Grabbing the genome by the NADs

Timothy D Matheson, Paul D Kaufman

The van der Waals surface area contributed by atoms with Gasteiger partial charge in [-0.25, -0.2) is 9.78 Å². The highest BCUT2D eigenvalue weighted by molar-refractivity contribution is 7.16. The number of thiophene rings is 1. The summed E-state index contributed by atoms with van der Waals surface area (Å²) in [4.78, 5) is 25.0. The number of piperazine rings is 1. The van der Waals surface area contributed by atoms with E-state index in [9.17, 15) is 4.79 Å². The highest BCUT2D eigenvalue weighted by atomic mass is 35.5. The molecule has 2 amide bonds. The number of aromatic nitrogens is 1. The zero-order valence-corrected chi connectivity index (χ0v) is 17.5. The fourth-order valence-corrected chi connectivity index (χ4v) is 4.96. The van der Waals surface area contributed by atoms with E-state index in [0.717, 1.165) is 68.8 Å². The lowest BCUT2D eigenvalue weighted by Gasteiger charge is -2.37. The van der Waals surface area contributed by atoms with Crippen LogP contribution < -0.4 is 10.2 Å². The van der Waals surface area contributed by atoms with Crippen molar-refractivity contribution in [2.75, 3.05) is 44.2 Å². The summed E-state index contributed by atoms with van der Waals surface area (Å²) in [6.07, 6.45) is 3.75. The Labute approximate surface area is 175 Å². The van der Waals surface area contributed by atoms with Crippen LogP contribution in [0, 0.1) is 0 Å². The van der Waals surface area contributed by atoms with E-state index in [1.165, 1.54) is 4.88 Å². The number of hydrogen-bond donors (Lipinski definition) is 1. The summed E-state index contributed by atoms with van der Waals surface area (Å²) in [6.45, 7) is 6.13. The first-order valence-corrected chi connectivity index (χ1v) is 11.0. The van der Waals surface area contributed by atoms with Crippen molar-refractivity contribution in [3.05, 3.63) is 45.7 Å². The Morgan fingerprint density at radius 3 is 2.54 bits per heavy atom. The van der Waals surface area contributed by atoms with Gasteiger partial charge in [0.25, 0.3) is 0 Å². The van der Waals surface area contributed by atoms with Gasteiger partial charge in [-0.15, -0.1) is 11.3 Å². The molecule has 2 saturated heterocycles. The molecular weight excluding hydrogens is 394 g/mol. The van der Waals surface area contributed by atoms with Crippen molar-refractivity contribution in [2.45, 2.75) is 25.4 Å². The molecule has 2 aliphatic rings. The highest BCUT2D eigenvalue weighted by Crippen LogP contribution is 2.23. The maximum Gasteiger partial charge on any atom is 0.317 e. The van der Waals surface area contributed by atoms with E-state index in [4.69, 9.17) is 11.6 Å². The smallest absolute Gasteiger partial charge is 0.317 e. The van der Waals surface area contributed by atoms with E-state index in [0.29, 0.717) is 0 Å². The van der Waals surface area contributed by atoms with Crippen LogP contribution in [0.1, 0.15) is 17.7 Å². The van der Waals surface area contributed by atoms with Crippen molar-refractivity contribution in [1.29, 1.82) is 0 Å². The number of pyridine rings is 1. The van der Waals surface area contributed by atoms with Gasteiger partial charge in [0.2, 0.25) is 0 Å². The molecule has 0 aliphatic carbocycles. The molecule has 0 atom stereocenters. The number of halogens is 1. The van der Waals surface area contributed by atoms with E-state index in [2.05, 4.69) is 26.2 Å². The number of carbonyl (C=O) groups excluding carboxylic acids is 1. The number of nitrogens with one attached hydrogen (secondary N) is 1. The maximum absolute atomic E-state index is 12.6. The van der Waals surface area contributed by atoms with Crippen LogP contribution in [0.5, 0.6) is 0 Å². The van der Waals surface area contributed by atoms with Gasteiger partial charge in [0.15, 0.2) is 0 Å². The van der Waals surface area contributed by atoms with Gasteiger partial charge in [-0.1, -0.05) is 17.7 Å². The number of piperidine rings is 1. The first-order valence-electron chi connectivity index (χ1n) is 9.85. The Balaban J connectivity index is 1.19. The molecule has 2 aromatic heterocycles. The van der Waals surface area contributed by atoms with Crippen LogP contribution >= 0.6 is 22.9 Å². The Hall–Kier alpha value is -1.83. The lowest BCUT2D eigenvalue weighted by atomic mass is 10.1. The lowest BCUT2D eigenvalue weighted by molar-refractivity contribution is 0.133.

The regions of the genome that interact frequently with the nucleolus have been termed nucleolar-associated domains (NADs). Deep sequencing and DNA-fluorescence in situ hybridization (FISH) experiments have revealed that these domains are enriched for repetitive elements, regions of the inactive X chromosome (Xi), and several RNA polymerase III-transcribed genes. NADs are often marked by chromatin modifications characteristic of heterochromatin, including H3K27me3, H3K9me3, and H4K20me3, and artificial targeting of genes to this area is correlated with reduced expression. It has therefore been hypothesized that NAD localization to the nucleolar periphery contributes to the establishment and/or maintenance of heterochromatic silencing. Recently published studies from several multicellular eukaryotes have begun to reveal the trans-acting factors involved in NAD localization, including the insulator protein CCCTC-binding factor (CTCF), chromatin assembly factor (CAF)-1 subunit p150, several nucleolar proteins, and two long non-coding RNAs (lncRNAs). The mechanisms by which these factors coordinate with one another in regulating NAD localization and/or silencing are still unknown. This review will summarize recently published studi...Continue Reading


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